Throughout his workshops, Heath references ways to incorporate steps into a variety of classrooms. “He’s constantly talking about muscle groups and developmentally appropriate techniques,” Mayes says. For younger dancers, for example, a simple hop might substitute for a more complicated footwork pattern. Heath also considers age-appropriate music, telling elementary teachers that they can swap Lady Gaga’s “Bad Romance” for a more familiar and less controversial song such as “Thriller.” What’s important is that dance is relevant to students’ lives, says Heath. He uses choreography and music inspired by “Glee” because it’s popular among middle schoolers. It’s a way to capture students’ attention while also “tying in levels, spacing and slow, sustained movement,” he says.

While Heath acknowledges that some participants might forget the specifics of his choreography, he hopes the experience will break down their inhibitions to teaching dance. The temptation, he says, is to rely on a DVD or a video game like Dance Dance Revolution. Between his cue words and the actual steps, he hopes they’ll use even a small excerpt of his routines and build on it to make it their own. He wants to foster creativity in teachers and thus their students. “I always preface choreography with ‘What I’m giving you is just a skeleton,’” Heath says.

His workshops gave PE instructor Daniels the confidence to try his approach with her elementary-aged students. This year, she revamped her dance unit to focus less on traditional square dances and more on contemporary moves and music. “I honestly underestimated my students in thinking there would be no way they’d get it,” she says. “They do get it, as long as you have variations that start very, very simple and let them add as much as they want to a step.” DT

 

Sara Versluis is a freelance writer and former English teacher who lives in Virginia.

Photo by Nathan Acosta, courtesy of NCAAHPERD

Music
Mary Malleney, courtesy Osato

In most classes, dancers are encouraged to count the music, and dance with it—emphasizing accents and letting the rhythm of a song guide them.

But Marissa Osato likes to give her students an unexpected challenge: to resist hitting the beats.

In her contemporary class at EDGE Performing Arts Center in Los Angeles (which is now closed, until they find a new space), she would often play heavy trap music. She'd encourage her students to find the contrast by moving in slow, fluid, circular patterns, daring them to explore the unobvious interpretation of the steady rhythms.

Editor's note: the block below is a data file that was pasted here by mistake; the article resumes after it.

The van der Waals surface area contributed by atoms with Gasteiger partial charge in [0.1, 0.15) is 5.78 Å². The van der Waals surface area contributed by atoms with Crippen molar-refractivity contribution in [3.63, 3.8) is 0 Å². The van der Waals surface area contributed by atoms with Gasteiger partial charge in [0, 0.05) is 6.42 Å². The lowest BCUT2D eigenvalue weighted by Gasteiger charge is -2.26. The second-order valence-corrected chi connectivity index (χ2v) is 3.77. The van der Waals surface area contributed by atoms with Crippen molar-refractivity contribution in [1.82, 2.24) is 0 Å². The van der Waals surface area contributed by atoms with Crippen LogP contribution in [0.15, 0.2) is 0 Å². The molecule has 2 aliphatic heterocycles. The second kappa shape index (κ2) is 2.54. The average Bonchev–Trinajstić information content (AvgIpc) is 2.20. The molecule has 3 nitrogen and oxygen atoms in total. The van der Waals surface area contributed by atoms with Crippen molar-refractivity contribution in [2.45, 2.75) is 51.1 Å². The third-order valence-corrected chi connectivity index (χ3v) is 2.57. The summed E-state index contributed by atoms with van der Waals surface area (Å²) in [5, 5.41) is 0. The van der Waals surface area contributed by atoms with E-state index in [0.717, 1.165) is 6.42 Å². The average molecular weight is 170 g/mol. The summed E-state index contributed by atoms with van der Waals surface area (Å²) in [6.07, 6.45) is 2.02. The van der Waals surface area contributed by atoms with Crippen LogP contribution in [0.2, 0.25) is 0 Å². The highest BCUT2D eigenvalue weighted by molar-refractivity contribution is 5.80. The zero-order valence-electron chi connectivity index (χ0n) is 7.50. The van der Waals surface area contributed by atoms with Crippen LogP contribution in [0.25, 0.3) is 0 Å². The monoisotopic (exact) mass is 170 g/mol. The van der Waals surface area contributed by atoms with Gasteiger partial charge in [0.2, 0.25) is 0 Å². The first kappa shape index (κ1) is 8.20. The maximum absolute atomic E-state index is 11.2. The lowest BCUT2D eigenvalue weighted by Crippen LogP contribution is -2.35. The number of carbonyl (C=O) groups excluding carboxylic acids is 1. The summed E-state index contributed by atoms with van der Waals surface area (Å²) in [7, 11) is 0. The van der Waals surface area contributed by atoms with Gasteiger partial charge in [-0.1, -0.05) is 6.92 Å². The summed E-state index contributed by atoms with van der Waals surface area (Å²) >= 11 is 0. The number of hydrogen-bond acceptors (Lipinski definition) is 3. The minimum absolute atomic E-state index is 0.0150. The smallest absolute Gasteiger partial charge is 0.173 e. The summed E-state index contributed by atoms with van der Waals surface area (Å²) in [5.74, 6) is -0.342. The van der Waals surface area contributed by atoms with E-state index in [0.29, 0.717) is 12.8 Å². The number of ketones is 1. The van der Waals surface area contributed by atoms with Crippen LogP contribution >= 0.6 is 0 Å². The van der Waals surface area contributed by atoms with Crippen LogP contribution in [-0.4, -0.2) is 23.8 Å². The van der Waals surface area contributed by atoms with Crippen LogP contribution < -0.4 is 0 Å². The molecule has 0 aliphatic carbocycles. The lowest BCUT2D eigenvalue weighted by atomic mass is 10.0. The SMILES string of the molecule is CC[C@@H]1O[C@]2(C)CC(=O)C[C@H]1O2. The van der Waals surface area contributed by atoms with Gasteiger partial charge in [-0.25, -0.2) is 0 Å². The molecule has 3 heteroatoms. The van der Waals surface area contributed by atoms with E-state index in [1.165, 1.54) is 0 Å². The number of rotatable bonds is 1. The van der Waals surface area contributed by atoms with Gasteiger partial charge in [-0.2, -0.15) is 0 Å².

"I like to give dancers a phrase of music and choreography and have them reinterpret it," she says, "to be thinkers and creators and not just replicators."

Osato learned this approach—avoiding the natural temptation of the music always being the leader—while earning her MFA in choreography at California Institute of the Arts. "When I was collaborating with a composer for my thesis, he mentioned, 'You always count in eights. Why?'"

This forced Osato out of her creative comfort zone. "The choices I made, my use of music, and its correlation to the movement were put under a microscope," she says. "I learned to not always make the music the driving motive of my work," a habit she attributes to her competition studio training as a young dancer.

While an undergraduate at the University of California, Irvine, Osato first encountered modern dance. That discovery, along with her experience dancing in Boogiezone Inc.'s off-campus hip-hop company, BREED, co-founded by Elm Pizarro, inspired her own, blended style, combining modern and hip hop with jazz. While still in college, she began working with fellow UCI student Will Johnston, and co-founded the Boogiezone Contemporary Class with Pizarro, an affordable series of classes that brought top choreographers from Los Angeles to Orange County.

"We were trying to bring the hip-hop and contemporary communities together and keep creating work for our friends," says Osato, who has taught for West Coast Dance Explosion and choreographed for studios across the country.